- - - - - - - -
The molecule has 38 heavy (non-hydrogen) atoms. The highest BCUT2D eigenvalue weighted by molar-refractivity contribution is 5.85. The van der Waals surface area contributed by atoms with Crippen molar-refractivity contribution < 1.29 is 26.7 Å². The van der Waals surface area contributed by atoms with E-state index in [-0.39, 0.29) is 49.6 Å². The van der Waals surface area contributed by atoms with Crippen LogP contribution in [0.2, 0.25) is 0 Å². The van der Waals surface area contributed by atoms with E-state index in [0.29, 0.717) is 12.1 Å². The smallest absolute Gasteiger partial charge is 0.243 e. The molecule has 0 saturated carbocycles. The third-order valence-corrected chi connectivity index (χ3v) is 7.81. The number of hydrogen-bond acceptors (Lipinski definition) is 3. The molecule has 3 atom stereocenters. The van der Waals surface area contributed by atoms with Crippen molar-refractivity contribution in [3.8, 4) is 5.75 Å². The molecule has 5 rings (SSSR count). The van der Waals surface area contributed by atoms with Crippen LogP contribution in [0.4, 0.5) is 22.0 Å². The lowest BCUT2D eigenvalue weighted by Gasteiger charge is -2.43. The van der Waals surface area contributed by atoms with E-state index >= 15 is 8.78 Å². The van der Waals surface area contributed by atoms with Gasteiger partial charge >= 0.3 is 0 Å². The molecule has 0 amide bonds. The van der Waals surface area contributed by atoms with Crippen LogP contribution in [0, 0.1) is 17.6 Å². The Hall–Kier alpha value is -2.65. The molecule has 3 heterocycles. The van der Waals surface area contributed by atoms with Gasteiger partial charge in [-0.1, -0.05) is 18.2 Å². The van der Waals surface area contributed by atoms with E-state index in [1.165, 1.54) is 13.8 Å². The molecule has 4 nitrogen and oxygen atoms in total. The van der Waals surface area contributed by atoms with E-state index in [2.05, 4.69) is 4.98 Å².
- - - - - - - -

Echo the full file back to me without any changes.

The molecule has 38 heavy (non-hydrogen) atoms. The highest BCUT2D eigenvalue weighted by molar-refractivity contribution is 5.85. The van der Waals surface area contributed by atoms with Crippen molar-refractivity contribution < 1.29 is 26.7 Å². The van der Waals surface area contributed by atoms with E-state index in [-0.39, 0.29) is 49.6 Å². The van der Waals surface area contributed by atoms with Crippen LogP contribution in [0.2, 0.25) is 0 Å². The van der Waals surface area contributed by atoms with E-state index in [0.29, 0.717) is 12.1 Å². The smallest absolute Gasteiger partial charge is 0.243 e. The molecule has 0 saturated carbocycles. The third-order valence-corrected chi connectivity index (χ3v) is 7.81. The number of hydrogen-bond acceptors (Lipinski definition) is 3. The molecule has 3 atom stereocenters. The van der Waals surface area contributed by atoms with Crippen molar-refractivity contribution in [3.8, 4) is 5.75 Å². The molecule has 5 rings (SSSR count). The van der Waals surface area contributed by atoms with Crippen LogP contribution in [0.4, 0.5) is 22.0 Å². The lowest BCUT2D eigenvalue weighted by Gasteiger charge is -2.43. The van der Waals surface area contributed by atoms with E-state index >= 15 is 8.78 Å². The van der Waals surface area contributed by atoms with Gasteiger partial charge >= 0.3 is 0 Å². The molecule has 0 amide bonds. The van der Waals surface area contributed by atoms with Crippen LogP contribution in [0, 0.1) is 17.6 Å². The Hall–Kier alpha value is -2.65. The molecule has 3 heterocycles. The van der Waals surface area contributed by atoms with Gasteiger partial charge in [-0.1, -0.05) is 18.2 Å². The van der Waals surface area contributed by atoms with E-state index in [1.165, 1.54) is 13.8 Å². The molecule has 4 nitrogen and oxygen atoms in total. The van der Waals surface area contributed by atoms with E-state index in [2.05, 4.69) is 4.98 Å².